The size of the eventual bill depends on how this is implemented - as mentioned above market based mechanisms will cushion the blow. It also depends on whether farmers can find some other profitable thing to do with that land. Again this was a major limitation in the model of how farmers will respond, which only switched farms between dairy, drystock, and forestry. What about organic dairy, manuka honey, pip fruit, or wine? There are so many options to explore, especially in the context of a changing climate. This is where research is urgently needed to help farmers adjust.
As I have pointed out before, the big impact here will be the hit to land values rather than the economy. Farmers have been farming for capital gain rather than yield, and this has driven intensification even when it makes little sense profit-wise. Banks seem to have recognised this, which is why they have pulled back from funding farmers to reduce their risk. Farmers will have to start farming for profit rather than hoping for a bumper payment when they retire and sell up.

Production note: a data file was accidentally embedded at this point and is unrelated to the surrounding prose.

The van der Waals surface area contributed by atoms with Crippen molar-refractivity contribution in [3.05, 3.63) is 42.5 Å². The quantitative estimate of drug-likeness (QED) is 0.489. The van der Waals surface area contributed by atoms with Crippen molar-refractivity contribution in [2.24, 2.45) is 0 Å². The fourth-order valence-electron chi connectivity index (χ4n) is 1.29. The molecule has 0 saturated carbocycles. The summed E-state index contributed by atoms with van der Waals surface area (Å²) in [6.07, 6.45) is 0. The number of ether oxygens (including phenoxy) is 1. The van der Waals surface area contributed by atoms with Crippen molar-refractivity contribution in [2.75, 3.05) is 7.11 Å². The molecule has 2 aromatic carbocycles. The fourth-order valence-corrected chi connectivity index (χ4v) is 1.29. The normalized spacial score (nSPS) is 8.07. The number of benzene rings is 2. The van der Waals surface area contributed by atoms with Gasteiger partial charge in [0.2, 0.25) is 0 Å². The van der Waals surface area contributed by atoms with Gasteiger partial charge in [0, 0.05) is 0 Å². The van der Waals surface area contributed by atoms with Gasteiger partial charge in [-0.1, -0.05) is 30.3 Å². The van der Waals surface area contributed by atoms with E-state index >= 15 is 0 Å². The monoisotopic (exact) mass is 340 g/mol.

In short, the $6bpa cost quoted by Dairy NZ looks very much like a worst-case scenario. Sure, ineffective farmers everywhere will need to exit the industry, but those who adopt new best practice will be able to continue farming profitably and maybe even expand.
But the Government can’t get away with claiming that this will have little cost. A lot depends on how the reforms are implemented, and this is where the Government proposals have been woefully short on detail. In a few areas, farmers will almost certainly take a hit if we can't find profitable alternative land uses. This is where the research needs to happen, and urgently.
Overall, I don’t think Dairy NZ’s case will persuade the Kiwi public to accept polluted rivers. At best, it might just buy them some time.